BEIJING — A boisterous 6-year-old golden retriever with tousled strawberry blond hair and a weakness for boiled carrots, Dou Dou hardly looks like Public
A black-market dog sale in Beijing. The dogs are among those the Beijing government has long banned from much of the city because of their size.
But earlier this month, his unmistakable likeness began appearing on wanted posters across the capital; in recent days, the police have been scouring the gated apartment complex where he lives, hunting for him and other fugitive canines in a campaign that is striking fear into the hearts of otherwise law-abiding Beijingers.
“I feel like we’re living in one of those war movies in which the Communists are searching for the Japanese and threatening to wipe them out,” said the woman who considers herself Dou Dou’s adoptive mother. “How can the government be so cruel?”
Dou Dou’s is among the dozens of dog breeds, including supposed miscreants like collies, Dalmatians and Labradors, that the Beijing government has long banned from much of the city. But over the last 10 days, the prohibition against such “large and vicious dogs,” as they are officially branded, has been enforced with zeal, alarming pet owners who thought the size restrictions had long since lapsed.
“People are in a complete panic,” said Mary Peng, chief executive of the International Center for Veterinary Services, a pet hospital in Beijing. “My phone has not stopped ringing.”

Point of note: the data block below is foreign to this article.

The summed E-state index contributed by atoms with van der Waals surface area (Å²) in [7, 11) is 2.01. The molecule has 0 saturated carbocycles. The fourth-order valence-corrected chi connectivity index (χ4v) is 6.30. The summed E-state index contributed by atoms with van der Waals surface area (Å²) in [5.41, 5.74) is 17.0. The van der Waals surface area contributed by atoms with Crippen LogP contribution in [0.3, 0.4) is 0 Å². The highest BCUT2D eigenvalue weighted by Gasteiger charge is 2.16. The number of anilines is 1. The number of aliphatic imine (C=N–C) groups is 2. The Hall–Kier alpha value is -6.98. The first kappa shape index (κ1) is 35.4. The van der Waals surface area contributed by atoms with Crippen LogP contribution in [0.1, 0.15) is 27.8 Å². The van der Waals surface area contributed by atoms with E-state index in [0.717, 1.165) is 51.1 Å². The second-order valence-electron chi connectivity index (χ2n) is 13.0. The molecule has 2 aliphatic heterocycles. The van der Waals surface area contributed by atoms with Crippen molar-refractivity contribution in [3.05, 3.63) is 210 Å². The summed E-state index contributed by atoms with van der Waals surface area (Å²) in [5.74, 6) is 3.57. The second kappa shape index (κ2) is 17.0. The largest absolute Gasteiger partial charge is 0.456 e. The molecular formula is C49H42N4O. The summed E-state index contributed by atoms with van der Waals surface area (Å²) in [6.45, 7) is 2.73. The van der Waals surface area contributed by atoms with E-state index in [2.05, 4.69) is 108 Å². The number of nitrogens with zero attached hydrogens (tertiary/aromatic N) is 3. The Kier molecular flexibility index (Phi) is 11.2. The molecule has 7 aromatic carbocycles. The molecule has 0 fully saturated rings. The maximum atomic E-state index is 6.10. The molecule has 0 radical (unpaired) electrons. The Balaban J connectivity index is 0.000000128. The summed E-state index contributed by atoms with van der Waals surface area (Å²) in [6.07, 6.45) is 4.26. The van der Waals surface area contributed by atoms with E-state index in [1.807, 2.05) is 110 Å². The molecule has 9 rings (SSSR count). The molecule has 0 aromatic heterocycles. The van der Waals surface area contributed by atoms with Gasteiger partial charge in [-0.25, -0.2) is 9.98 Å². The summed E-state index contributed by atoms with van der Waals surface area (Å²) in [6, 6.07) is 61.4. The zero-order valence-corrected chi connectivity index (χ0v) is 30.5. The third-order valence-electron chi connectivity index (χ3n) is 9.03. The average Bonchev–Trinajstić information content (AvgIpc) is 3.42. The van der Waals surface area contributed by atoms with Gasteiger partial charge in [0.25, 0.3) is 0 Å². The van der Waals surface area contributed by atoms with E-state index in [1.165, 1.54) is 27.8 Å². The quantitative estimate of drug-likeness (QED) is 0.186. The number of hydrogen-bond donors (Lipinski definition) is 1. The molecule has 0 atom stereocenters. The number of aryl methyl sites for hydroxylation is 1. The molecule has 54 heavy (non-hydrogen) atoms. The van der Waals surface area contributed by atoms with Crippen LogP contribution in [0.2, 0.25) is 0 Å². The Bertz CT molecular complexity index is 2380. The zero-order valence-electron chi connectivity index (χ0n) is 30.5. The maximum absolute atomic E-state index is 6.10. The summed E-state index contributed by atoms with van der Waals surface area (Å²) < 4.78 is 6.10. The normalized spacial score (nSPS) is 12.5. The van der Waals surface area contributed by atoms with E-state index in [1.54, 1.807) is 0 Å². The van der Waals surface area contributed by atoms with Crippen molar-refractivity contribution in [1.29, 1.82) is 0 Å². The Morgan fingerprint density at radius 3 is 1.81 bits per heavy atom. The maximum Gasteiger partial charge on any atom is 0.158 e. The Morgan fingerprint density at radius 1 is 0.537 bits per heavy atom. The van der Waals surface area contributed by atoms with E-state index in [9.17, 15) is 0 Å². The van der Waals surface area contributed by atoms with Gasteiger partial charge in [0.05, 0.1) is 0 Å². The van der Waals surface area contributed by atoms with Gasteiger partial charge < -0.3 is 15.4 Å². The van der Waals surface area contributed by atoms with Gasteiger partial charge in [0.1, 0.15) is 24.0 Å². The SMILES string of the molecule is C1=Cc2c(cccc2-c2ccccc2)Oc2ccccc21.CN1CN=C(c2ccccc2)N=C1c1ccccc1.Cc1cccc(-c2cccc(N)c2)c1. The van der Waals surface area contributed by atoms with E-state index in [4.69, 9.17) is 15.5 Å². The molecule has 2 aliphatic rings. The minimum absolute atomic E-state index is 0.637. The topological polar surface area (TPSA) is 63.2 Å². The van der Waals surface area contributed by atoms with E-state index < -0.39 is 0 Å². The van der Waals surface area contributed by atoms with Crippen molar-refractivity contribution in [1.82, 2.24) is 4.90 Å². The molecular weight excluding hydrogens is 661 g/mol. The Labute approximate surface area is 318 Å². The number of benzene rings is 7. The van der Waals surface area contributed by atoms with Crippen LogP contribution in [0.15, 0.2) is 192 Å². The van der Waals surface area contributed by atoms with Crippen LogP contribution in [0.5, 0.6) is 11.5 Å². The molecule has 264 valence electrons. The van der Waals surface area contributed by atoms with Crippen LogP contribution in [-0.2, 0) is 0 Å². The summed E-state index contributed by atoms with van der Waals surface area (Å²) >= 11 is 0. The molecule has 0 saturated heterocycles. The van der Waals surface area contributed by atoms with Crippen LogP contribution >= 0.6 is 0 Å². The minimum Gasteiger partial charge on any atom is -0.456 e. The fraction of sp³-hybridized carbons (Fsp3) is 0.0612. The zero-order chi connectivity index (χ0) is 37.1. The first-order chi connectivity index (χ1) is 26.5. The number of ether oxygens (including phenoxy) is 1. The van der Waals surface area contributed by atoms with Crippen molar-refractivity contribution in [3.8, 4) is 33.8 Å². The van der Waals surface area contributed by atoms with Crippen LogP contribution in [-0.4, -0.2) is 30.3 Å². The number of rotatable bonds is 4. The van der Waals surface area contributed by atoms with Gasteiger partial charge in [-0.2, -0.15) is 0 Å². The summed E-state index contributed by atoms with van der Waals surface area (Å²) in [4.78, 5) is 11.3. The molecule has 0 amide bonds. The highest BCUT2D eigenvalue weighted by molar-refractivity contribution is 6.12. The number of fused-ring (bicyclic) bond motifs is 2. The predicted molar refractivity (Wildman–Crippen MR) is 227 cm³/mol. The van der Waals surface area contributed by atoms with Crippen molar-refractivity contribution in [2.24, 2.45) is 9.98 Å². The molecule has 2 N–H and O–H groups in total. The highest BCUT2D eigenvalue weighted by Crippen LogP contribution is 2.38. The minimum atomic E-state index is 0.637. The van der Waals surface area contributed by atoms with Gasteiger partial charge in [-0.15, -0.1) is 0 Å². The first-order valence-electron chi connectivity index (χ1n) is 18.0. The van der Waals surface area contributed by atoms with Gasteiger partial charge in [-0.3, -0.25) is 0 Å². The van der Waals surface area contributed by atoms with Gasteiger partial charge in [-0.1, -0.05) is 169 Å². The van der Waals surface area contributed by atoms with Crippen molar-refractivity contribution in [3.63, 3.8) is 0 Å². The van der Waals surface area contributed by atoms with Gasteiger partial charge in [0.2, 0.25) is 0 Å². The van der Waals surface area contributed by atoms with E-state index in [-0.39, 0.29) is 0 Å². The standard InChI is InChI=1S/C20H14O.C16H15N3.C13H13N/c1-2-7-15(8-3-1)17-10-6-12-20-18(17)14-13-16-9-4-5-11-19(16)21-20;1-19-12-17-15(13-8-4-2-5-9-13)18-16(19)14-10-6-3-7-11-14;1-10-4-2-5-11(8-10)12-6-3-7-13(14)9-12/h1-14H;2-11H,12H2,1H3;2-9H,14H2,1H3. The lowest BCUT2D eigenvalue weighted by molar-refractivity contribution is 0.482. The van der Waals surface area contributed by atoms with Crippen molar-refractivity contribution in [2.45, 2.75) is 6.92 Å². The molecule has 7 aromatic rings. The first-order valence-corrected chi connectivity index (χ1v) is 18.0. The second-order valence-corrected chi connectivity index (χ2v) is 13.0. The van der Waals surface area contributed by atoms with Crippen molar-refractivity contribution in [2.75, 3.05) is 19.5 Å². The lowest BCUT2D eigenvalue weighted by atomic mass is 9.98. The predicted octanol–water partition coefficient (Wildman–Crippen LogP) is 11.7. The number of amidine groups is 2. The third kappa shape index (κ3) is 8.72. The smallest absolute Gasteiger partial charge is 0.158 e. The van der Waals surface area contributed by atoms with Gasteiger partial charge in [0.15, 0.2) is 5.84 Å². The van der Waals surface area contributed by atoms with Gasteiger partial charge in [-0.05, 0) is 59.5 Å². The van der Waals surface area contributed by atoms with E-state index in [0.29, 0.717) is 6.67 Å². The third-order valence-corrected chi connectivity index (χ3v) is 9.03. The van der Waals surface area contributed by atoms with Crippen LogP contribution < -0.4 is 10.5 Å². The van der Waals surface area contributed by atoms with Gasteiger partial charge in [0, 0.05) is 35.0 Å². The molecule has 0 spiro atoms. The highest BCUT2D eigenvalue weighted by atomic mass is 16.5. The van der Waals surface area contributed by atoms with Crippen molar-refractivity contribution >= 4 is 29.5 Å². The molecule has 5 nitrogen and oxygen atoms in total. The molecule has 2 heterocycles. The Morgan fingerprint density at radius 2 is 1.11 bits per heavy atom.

The police, often tipped off by cynophobic neighbors, have been carrying out nighttime raids on homes, and scores of dogs have been wrenched from the grip of their distraught owners, even those that had been legally registered with the authorities.
Although the crackdown has its supporters, it has provoked fury from pet owners, a growing legion that includes young professionals and retirees, many of whom can be seen whiling away their days in Beijing’s hutongs, or alleys, accompanied by their wheezing, overfed companions.
The well-heeled have been bundling off their boxers and oversize poodles to kennels outside the city limits, while others who cannot afford such accommodations are keeping their pets hidden at home. “I’m not about to give up one of my dogs without putting up a fight,” said Huang Feng, 30, a pet-store owner who has a fondness for big, lumbering breeds. “What’s happening is criminal.”
Dog owners have been posting stories of heartbreaking encounters with the police, and a video that went viral last week shows an officer confiscating a small white dog whose owner claimed he left his dog license at home. A cartoon making the rounds on Sina Weibo, China’s version of Twitter, portrays a terrified dog chased by three policemen, one of whom is firing what appears to be a cannon. “How about catching thieves instead of little dogs?” reads the caption.
The Beijing Municipal Public Security Bureau did not respond to an interview request, but in public statements, the police have said they are simply enforcing the longstanding ban on dogs taller than 13.7 inches in the districts that make up the heart of the capital. Officials note that rabies last year killed 13 people in Beijing, more than double the number in 2011. Big dogs, the police contend, are incompatible with city living. “All resistance as well as violence against enforcement will be investigated and dealt with by the police,” they said in a statement.